So you want to be a Humanitarian CEO?7 min read

As reported in The New Humanitarian, there are calls for the next head of UNHCR to be a refugee with lived experience as a refugee. But how likely is that? And who is most likely to rise to the top of a humanitarian organisation?

You’re in luck if you’re aged around 52 years old, from the Global North, and have experience in the sector. These are some of the characteristics of the average humanitarian CEO.

In this story we’re looking at what type of person tends to become the head of a humanitarian organisation by diving into the data. We’ve taken a look at 25 top humanitarian organisations defined by any organisation that leads a cluster, both Red Cross/Crescent organisations, or an organisation that has a presence in at least 15 contexts.

We’ll also be using the term ‘humanitarian CEO’ as a catch-all for the head of an organisation (in other words not the board of the organisation, but the operational head), and we’re only looking at those currently in the job.

How old do I have to be to become a humanitarian CEO?

Most humanitarian CEOs are at least 40 years old on appointment, and the average age upon appointment is 52 across the organisations we looked at. However, the average age of a humanitarian CEO right now is 59 years old as many have been in post for at least several years.

However there are substantial differences between those leading NGOs, and those leading UN agencies. Your typical NGO/Red Cross boss is 46 years old when appointed. However, if you want to be the boss of a UN agency then you’ll have to wait a bit longer, as the average age is 60 years old.

There are two notable exceptions. Both International Medical Corps (IMC) and ACTED are led by female leaders who were appointed in their mid-twenties when the organisations were created or still very small. This alternative path – growing a small organisation into a large one over several decades – is the road less taken amongst those in our sample.

Does my gender make a difference?

There is a bias towards male humanitarian CEOs amongst the organisations we looked at. Of the top 25 organisations, 6 out of 10 have a male leader. However, this bias is more pronounced with UN agencies where just over 1 in 3 UN agencies we looked at had a female leader.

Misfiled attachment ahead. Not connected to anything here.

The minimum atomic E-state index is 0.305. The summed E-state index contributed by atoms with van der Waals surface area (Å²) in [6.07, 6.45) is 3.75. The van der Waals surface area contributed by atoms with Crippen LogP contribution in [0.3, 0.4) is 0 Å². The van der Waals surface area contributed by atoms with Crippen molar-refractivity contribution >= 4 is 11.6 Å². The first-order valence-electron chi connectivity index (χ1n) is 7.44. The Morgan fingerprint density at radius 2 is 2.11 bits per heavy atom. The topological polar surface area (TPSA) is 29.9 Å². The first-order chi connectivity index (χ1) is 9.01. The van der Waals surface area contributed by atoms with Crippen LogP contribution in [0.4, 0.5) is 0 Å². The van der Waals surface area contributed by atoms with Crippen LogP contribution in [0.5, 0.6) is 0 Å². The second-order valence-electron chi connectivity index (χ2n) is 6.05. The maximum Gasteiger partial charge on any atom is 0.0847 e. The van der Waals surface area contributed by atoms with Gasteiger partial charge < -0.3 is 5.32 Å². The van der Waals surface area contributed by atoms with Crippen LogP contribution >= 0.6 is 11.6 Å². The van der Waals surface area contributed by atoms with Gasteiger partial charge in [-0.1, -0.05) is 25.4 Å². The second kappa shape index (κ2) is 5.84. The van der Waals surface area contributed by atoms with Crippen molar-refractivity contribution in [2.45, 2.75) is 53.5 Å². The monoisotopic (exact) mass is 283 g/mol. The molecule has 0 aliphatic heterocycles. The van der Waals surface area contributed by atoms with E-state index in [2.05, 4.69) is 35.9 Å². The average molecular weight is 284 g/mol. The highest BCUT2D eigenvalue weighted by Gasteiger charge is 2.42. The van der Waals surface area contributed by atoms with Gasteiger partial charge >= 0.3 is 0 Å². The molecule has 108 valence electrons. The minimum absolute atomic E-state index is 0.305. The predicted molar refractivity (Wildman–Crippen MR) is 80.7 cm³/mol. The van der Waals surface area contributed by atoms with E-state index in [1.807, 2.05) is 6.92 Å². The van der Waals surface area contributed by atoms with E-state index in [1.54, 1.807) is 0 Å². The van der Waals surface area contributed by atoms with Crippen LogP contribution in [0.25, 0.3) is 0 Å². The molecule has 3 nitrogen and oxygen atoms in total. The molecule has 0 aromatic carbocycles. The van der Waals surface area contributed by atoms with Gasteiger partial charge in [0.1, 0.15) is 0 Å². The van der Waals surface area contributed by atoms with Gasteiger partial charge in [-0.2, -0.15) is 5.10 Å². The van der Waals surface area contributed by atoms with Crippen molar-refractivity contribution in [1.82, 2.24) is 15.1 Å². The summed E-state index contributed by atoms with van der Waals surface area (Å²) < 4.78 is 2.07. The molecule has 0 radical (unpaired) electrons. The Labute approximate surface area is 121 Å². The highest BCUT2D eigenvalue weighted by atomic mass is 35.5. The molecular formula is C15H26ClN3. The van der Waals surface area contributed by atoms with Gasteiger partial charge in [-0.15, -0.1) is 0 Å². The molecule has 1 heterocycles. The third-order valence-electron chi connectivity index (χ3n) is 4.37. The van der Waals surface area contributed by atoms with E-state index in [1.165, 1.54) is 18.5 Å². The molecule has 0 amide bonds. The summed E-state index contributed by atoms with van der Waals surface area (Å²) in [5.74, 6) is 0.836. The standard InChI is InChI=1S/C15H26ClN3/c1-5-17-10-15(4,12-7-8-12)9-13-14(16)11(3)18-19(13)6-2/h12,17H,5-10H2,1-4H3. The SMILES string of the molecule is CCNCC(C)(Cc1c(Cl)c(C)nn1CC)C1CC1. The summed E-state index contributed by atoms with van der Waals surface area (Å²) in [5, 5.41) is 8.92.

NGOs and the Red Cross/Crescent appear to be doing slightly better on this front, with 43% of selected organisations having a female CEO.

Does it matter where I’m from if I want to get to the top?

Yes. Out of the 22 CEOs we looked at for nationality (we were missing data for 3 CEOs), then 8 out of these came from the United States or the United Kingdom. If you come from these two countries then you’re already starting with a huge advantage.

However, it’s not just the English-speaking Atlantic fraternity that have an in-built advantage. Just over 4 in 10 of the selected CEOs come from G7 countries – compare that to 1 in 10 of the global population who come from these countries.

And then if we look at the world in terms of ‘Global North’ and ‘Global South’ then we can see clearly that those from the the Global North have a clear advantage in getting to the top. 73% of the selected CEOs come from the Global North, which only comprises 21% of the global population.

Should I go to a top university to lead a humanitarian organisation?

File it under ‘desirable’ but not ‘essential’ on the job description.

Of those we looked at just over 1 in 4 went to a top 50 university. The definition of a top 50 university is wholly subjective and depends on what you think constitutes a ‘top university’. We’ve chosen to look at an index that looks at ‘reputation’ as that’s likely the thing that makes the most difference in this context. In other words, university reputation is a signal of competence and intelligence in the job market.

1 in 4 going to a top university may not sound like a lot. However, consider how many universities there are in the world and how many educational paths there are to an individual. Going to a top university clearly helps you either (a) get the job of CEO, or (b) accelerate your whole career so that you have the momentum to get to CEO.

Having said this, nearly 3 in 4 didn’t go to a top 50 university. So going to one of these universities may help, but it’s not a pre-requisite.